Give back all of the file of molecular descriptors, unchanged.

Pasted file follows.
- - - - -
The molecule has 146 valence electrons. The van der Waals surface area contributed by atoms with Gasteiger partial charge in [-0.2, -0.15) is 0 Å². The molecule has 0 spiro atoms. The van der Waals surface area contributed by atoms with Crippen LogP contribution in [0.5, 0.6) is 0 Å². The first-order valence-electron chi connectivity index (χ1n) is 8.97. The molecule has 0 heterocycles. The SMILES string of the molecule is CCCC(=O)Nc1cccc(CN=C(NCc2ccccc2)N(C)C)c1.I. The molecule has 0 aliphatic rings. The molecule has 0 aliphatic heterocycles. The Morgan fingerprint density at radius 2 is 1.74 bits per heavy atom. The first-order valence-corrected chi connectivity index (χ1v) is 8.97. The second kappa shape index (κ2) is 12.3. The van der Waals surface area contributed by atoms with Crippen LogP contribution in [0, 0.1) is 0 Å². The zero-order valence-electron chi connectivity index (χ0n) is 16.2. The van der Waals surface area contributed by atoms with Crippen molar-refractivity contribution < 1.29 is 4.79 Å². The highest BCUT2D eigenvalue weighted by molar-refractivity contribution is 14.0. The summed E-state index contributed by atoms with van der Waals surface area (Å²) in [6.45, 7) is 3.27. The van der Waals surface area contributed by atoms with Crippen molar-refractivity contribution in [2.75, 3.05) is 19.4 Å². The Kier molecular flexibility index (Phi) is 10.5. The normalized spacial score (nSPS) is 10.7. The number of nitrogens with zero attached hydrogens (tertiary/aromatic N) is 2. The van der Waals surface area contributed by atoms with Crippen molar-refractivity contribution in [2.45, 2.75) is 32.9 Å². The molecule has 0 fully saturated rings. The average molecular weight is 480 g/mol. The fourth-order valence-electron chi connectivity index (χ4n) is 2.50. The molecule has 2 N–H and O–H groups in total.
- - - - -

The molecule has 146 valence electrons. The van der Waals surface area contributed by atoms with Gasteiger partial charge in [-0.2, -0.15) is 0 Å². The molecule has 0 spiro atoms. The van der Waals surface area contributed by atoms with Crippen LogP contribution in [0.5, 0.6) is 0 Å². The first-order valence-electron chi connectivity index (χ1n) is 8.97. The molecule has 0 heterocycles. The SMILES string of the molecule is CCCC(=O)Nc1cccc(CN=C(NCc2ccccc2)N(C)C)c1.I. The molecule has 0 aliphatic rings. The molecule has 0 aliphatic heterocycles. The Morgan fingerprint density at radius 2 is 1.74 bits per heavy atom. The first-order valence-corrected chi connectivity index (χ1v) is 8.97. The second kappa shape index (κ2) is 12.3. The van der Waals surface area contributed by atoms with Crippen LogP contribution in [0, 0.1) is 0 Å². The zero-order valence-electron chi connectivity index (χ0n) is 16.2. The van der Waals surface area contributed by atoms with Crippen molar-refractivity contribution < 1.29 is 4.79 Å². The highest BCUT2D eigenvalue weighted by molar-refractivity contribution is 14.0. The summed E-state index contributed by atoms with van der Waals surface area (Å²) in [6.45, 7) is 3.27. The van der Waals surface area contributed by atoms with Crippen molar-refractivity contribution in [2.75, 3.05) is 19.4 Å². The Kier molecular flexibility index (Phi) is 10.5. The normalized spacial score (nSPS) is 10.7. The number of nitrogens with zero attached hydrogens (tertiary/aromatic N) is 2. The van der Waals surface area contributed by atoms with Crippen molar-refractivity contribution in [2.45, 2.75) is 32.9 Å². The molecule has 0 fully saturated rings. The average molecular weight is 480 g/mol. The fourth-order valence-electron chi connectivity index (χ4n) is 2.50. The molecule has 2 N–H and O–H groups in total.